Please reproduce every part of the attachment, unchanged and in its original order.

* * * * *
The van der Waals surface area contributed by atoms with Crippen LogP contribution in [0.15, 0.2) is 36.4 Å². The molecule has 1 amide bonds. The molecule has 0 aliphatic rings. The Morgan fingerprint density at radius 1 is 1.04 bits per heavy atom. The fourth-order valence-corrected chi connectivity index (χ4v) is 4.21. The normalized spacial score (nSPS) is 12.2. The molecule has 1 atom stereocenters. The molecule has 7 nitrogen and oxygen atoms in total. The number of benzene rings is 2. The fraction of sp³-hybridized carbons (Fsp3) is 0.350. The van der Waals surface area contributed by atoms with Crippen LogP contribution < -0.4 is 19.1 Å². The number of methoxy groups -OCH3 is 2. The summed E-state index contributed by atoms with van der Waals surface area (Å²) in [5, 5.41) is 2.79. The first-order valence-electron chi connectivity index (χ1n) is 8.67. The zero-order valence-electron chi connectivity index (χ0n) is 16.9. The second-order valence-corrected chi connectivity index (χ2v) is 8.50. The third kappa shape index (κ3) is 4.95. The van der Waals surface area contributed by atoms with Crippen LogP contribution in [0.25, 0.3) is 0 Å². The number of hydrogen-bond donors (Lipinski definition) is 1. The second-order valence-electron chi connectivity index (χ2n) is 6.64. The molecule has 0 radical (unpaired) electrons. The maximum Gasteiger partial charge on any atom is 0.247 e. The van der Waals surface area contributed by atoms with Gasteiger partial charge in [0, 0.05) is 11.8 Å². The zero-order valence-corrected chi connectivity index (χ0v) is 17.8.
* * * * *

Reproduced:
The van der Waals surface area contributed by atoms with Crippen LogP contribution in [0.15, 0.2) is 36.4 Å². The molecule has 1 amide bonds. The molecule has 0 aliphatic rings. The Morgan fingerprint density at radius 1 is 1.04 bits per heavy atom. The fourth-order valence-corrected chi connectivity index (χ4v) is 4.21. The normalized spacial score (nSPS) is 12.2. The molecule has 1 atom stereocenters. The molecule has 7 nitrogen and oxygen atoms in total. The number of benzene rings is 2. The fraction of sp³-hybridized carbons (Fsp3) is 0.350. The van der Waals surface area contributed by atoms with Crippen LogP contribution < -0.4 is 19.1 Å². The number of methoxy groups -OCH3 is 2. The summed E-state index contributed by atoms with van der Waals surface area (Å²) in [5, 5.41) is 2.79. The first-order valence-electron chi connectivity index (χ1n) is 8.67. The zero-order valence-electron chi connectivity index (χ0n) is 16.9. The second-order valence-corrected chi connectivity index (χ2v) is 8.50. The third kappa shape index (κ3) is 4.95. The van der Waals surface area contributed by atoms with Crippen LogP contribution in [0.25, 0.3) is 0 Å². The number of hydrogen-bond donors (Lipinski definition) is 1. The second-order valence-electron chi connectivity index (χ2n) is 6.64. The molecule has 0 radical (unpaired) electrons. The maximum Gasteiger partial charge on any atom is 0.247 e. The van der Waals surface area contributed by atoms with Gasteiger partial charge in [0, 0.05) is 11.8 Å². The zero-order valence-corrected chi connectivity index (χ0v) is 17.8.